Put Mount Rushmore on Your Bucket List

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Put Mount Rushmore on Your Bucket List

In 1923, South Dakota state historian Jonah LeRoy “Doane” Robinson was searching for ways to bring more tourism to the state.  He contacted Danish sculptor Gutzom Borglum, who at the time was creating a sculpture on Georgia’s Stone Mountain.  Borglum made the trek to South Dakota, and in 1927 put the first chisel to what we now know as Mount Rushmore.  Using dynamite and a process called “honey-combing,” Borglum and 400 workers carved and blasted the famous faces of George Washington, Thomas Jefferson, Teddy Roosevelt, and Abraham Lincoln into the stone of the mountain.  Borglum chose the presidents for their roles in upholding and expanding our Republic, stating that “America will march along that skyline.”  

The National Parks Department took the project under its jurisdiction in 1933.  Sadly, Gutzom Borglum died in March of 1941 and never got to see his beloved project finished.  Borglum’s son took over the task, and the sculpture of the stone faces was declared completed in October of 1941.  Over the years, many additions have made their way onto the grounds of the National Park, such as the Visitor Center in 1957, and the Avenue of Flags in 1976.  Here are some things to look for, and what you should know before you go!

How do I get there?

There are several different ways to get to Mount Rushmore.  If you’re staying with us at the Baymont in Sturgis, the fastest way to get there is to travel east on I-90, through Rapid City, and up Highway 16.  Plan for around an hour drive.  If you are interested in cruising through the beautiful Black Hills, the most scenic way to get there is a little roundabout but a really nice drive. Travel up beautiful Boulder Canyon and pass through Deadwood (maybe make a quick stop on your way to throw a few dollars in the very first slot machines you’ll see, right at Deadwood Station).  From Deadwood, you’ll take a left onto Highway 385, a right at Three Sisters Corner, and drive through Hill City. (We promise, you’re almost there!)  About five minutes out of Hill City, make your final left-hand turn onto SD Highway 244.  Then you’ll be at Mount Rushmore.  This relaxing drive takes around an hour and a half.

What is the best time to go?

Mount Rushmore National Park sees around three million people every year.  According to the National Parks website, the busiest months are June, July, and August.  May, September, and October are not as busy, but are also very popular months to visit.  As for time of day, it depends on what you are interested in seeing.  In the late spring, summer, and early fall, the Information Center, Lincoln Borglum Visitor Center, Sculptor’s Studio, and Carver’s Café stay open between 9pm or 10pm, depending on the season.  For more detailed information on hours of operation, click here.  We recommend going at night in the summer, as the park puts on a top-notch light show behind the monument.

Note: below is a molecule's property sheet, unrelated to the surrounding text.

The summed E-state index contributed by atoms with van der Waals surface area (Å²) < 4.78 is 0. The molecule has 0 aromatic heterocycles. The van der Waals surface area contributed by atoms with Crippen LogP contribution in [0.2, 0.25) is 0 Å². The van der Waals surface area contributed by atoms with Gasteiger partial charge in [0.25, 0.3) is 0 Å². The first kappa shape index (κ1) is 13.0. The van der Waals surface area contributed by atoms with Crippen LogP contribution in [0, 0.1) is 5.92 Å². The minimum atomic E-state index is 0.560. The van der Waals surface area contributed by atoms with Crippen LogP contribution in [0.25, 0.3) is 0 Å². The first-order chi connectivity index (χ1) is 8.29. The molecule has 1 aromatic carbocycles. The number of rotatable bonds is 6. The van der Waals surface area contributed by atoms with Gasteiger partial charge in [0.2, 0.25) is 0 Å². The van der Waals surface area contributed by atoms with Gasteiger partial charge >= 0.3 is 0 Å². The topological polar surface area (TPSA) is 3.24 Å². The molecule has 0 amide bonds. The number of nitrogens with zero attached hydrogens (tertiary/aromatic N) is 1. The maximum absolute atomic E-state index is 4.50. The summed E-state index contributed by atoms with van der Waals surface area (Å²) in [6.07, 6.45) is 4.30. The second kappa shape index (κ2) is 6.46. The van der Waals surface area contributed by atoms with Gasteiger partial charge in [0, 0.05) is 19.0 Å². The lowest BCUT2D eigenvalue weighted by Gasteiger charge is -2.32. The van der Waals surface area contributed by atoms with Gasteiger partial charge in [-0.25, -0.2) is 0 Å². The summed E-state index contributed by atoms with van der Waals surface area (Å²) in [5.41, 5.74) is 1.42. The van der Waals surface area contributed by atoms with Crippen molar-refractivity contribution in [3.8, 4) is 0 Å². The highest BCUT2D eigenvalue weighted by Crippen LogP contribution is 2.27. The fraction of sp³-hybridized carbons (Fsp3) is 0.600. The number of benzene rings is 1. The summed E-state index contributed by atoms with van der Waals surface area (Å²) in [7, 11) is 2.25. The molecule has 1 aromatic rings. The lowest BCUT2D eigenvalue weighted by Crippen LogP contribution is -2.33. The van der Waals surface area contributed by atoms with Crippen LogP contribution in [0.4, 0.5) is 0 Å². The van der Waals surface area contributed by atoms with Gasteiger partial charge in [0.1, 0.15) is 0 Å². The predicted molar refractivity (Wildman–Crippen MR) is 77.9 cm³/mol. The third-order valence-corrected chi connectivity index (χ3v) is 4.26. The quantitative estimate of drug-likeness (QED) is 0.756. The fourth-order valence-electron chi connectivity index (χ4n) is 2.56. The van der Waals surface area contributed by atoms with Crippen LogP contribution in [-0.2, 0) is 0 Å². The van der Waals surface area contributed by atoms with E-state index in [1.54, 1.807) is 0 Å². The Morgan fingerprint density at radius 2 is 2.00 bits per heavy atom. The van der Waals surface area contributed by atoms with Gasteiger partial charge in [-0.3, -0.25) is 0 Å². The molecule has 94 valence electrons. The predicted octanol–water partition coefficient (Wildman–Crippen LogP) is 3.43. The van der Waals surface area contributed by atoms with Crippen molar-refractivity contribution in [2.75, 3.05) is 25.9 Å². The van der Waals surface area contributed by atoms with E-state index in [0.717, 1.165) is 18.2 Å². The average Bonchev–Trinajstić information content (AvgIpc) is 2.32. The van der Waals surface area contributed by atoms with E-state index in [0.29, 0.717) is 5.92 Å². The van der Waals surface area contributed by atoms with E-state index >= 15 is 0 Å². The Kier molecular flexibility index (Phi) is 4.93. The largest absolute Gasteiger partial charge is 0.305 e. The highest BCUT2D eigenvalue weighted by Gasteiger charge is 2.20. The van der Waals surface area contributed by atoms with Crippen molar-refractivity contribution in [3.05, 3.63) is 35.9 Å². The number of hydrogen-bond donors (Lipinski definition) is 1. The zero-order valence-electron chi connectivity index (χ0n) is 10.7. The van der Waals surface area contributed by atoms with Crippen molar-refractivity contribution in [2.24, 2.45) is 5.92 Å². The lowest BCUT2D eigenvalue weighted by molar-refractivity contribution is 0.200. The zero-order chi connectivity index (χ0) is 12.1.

What should I do and see when I’m there?

There are tons of different activities, educational sights, films, and historical artifacts from the project.  At the Lincoln Borglum Visitor Center, you will find basic information about the park, film and museum exhibits, and a bookstore.  While you’re walking the Avenue of Flags, be sure to look for your state’s flag!  The Information Center has more information about the monument, as well as info about the local area.  Inside the Sculptor’s Studio, where Gutzom Borglum worked from 1939 till the time of his death in 1941, you will find a 1/12th size replica of the sculpture.  There are also tools used by the sculptors, and park Rangers give 15-minute talks about the workers, tools, and techniques used to create the memorial.  (The Sculptor’s Studio is only open May through October.)   If you love nature, you can walk the .6 miles and 422 stairs of the Presidential Trail; it will get you closer to the mountain, and you might get to see some local wildlife.  For the youngsters, the park offers a Junior Ranger program.  And last but not least, enjoy a yummy meal and some hand-scooped ice cream at the Carver’s Café, which also hosts a gift store.

Mount Rushmore National Park is considered on of the seven wonders of the modern world.  It’s an amazing feat of human engineering, and it should definitely be on your bucket list!